Armenian literature

The Columbia Encyclopedia, 6th ed.

Armenian literature

Armenian literature: The Armenian Church fostered literature, and the principal early works are religious or hagiographical, most of them translations. The first major Armenian literary work is a 5th cent. translation of the Bible; its language became the standard of classical Armenian. Early Mesopotamian influence resulted in Syriac translations (Aphraates and St. Ephraem Syrus). Armenia then turned to the West for literary inspiration, producing translations of many religious works (Athanasius, Basil the Great, Gregory of Nyssa, Gregory Nazianzen, and John Chrysostom). Among secular works are renderings of Aristotle and of the romance of Alexander. The original writings of the golden age are confined to saints' lives and histories. The 5th-century history of Moses of Khorni contains practically all that is known of pre-Christian Armenia, its folklore and epics. Later historians include Thomas Ardzruni (10th cent.), Matthew of Edessa, who described the Crusades, and Stephanos Orbelian, who wrote of the Mongol hordes (13th cent.). A tradition of nationalistic epic poetry, influenced by Muslim form, emerged; the best-known example is David of Sassoun. The principal figure of the 12th cent. is Catholicos Narses IV, a prelate and poet notable for his literary style. After the decline of Armenian cultural centers in the 14th cent., the literature of Armenians abroad was heavily influenced by their host countries. In 18th-century Constantinople, Mechitar (1676–1749), a monk of the Catholic Armenians, founded a community (the Mechitarists) to cultivate Armenian letters. Their headquarters are now in Venice, and they are the principal Armenian publishers. Anticipated by the late 18th-century folk poetry of Sayat Nova (=Haroutioum Sayadian), the 19th cent. saw a considerable revival of Armenian letters and the establishment of a modern literary language. The major novelists of the 19th cent. were Khachatur Abovian and Hagop Melik-Agopian (called "Raffi" ). The 1915 Turkish massacres sent many Armenian writers (including Hagop Ochagan, Nigoghos Sarafian, and Zareh Vorpuni) into exile, which became the subject of their writing. After the incorporation of part of Armenia into the Soviet Union in 1921 the poet Leguiche Tcharentz and novelist Alexander Bakountz perished in Stalin's purges. Notable writers of the period were the poet Avetik Issahakian and the historical novelist Derenik Demirdjian. More recent figures include the poets Parouyr Sevak, Hovhannes Chiraz, and Hrant Matevosian.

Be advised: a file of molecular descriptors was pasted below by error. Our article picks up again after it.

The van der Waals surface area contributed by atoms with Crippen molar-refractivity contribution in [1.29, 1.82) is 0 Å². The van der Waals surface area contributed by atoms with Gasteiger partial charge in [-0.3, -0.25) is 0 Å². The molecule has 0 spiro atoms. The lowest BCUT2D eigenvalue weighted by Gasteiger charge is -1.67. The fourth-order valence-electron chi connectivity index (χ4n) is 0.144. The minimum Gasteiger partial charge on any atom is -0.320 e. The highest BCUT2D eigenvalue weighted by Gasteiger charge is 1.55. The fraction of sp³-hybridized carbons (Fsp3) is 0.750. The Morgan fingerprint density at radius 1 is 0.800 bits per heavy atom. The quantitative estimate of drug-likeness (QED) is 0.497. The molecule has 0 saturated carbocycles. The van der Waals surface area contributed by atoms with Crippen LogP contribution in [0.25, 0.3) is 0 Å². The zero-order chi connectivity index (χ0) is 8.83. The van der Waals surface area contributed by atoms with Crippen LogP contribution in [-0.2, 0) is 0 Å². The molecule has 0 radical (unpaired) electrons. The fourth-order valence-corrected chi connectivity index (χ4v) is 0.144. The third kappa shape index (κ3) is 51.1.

See Z. C. Boyajian, ed., Armenian Legends and Poems (2d ed. 1959); J. Etmekjian, An Anthology of Western Armenian Literature (1980).

Notes for this article

Add a new note
If you are trying to select text to create highlights or citations, remember that you must now click or tap on the first word, and then click or tap on the last word.
One moment ...
Default project is now your active project.
Project items

Items saved from this article